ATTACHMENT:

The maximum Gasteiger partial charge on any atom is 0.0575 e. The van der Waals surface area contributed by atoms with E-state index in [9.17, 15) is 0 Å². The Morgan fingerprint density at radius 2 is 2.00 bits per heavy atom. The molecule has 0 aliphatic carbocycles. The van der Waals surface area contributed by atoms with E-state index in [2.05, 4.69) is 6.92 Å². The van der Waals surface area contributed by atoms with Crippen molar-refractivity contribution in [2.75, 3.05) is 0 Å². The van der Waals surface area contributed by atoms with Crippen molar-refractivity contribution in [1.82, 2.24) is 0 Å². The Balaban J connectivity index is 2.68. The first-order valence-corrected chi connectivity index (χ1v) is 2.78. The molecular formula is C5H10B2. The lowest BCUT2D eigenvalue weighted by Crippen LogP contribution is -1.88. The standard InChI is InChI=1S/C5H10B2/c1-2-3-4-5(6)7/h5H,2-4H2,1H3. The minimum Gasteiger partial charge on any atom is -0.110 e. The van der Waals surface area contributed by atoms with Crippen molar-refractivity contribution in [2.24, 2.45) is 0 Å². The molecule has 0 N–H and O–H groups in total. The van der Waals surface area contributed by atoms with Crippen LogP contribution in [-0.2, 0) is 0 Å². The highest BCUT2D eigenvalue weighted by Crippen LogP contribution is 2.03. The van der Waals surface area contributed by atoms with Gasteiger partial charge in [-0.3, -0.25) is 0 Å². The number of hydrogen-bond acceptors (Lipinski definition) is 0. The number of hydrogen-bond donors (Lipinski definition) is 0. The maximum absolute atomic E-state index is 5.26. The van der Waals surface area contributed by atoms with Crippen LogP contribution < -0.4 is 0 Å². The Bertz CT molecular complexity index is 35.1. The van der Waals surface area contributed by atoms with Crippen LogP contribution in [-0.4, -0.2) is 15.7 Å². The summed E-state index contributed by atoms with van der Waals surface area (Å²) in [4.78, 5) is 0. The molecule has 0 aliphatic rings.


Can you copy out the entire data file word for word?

The maximum Gasteiger partial charge on any atom is 0.0575 e. The van der Waals surface area contributed by atoms with E-state index in [9.17, 15) is 0 Å². The Morgan fingerprint density at radius 2 is 2.00 bits per heavy atom. The molecule has 0 aliphatic carbocycles. The van der Waals surface area contributed by atoms with E-state index in [2.05, 4.69) is 6.92 Å². The van der Waals surface area contributed by atoms with Crippen molar-refractivity contribution in [2.75, 3.05) is 0 Å². The van der Waals surface area contributed by atoms with Crippen molar-refractivity contribution in [1.82, 2.24) is 0 Å². The Balaban J connectivity index is 2.68. The first-order valence-corrected chi connectivity index (χ1v) is 2.78. The molecular formula is C5H10B2. The lowest BCUT2D eigenvalue weighted by Crippen LogP contribution is -1.88. The standard InChI is InChI=1S/C5H10B2/c1-2-3-4-5(6)7/h5H,2-4H2,1H3. The minimum Gasteiger partial charge on any atom is -0.110 e. The van der Waals surface area contributed by atoms with Crippen molar-refractivity contribution in [2.24, 2.45) is 0 Å². The molecule has 0 N–H and O–H groups in total. The van der Waals surface area contributed by atoms with Crippen LogP contribution in [-0.2, 0) is 0 Å². The highest BCUT2D eigenvalue weighted by Crippen LogP contribution is 2.03. The van der Waals surface area contributed by atoms with Gasteiger partial charge in [-0.3, -0.25) is 0 Å². The number of hydrogen-bond acceptors (Lipinski definition) is 0. The number of hydrogen-bond donors (Lipinski definition) is 0. The maximum absolute atomic E-state index is 5.26. The van der Waals surface area contributed by atoms with Crippen LogP contribution < -0.4 is 0 Å². The Bertz CT molecular complexity index is 35.1. The van der Waals surface area contributed by atoms with Crippen LogP contribution in [-0.4, -0.2) is 15.7 Å². The summed E-state index contributed by atoms with van der Waals surface area (Å²) in [4.78, 5) is 0. The molecule has 0 aliphatic rings.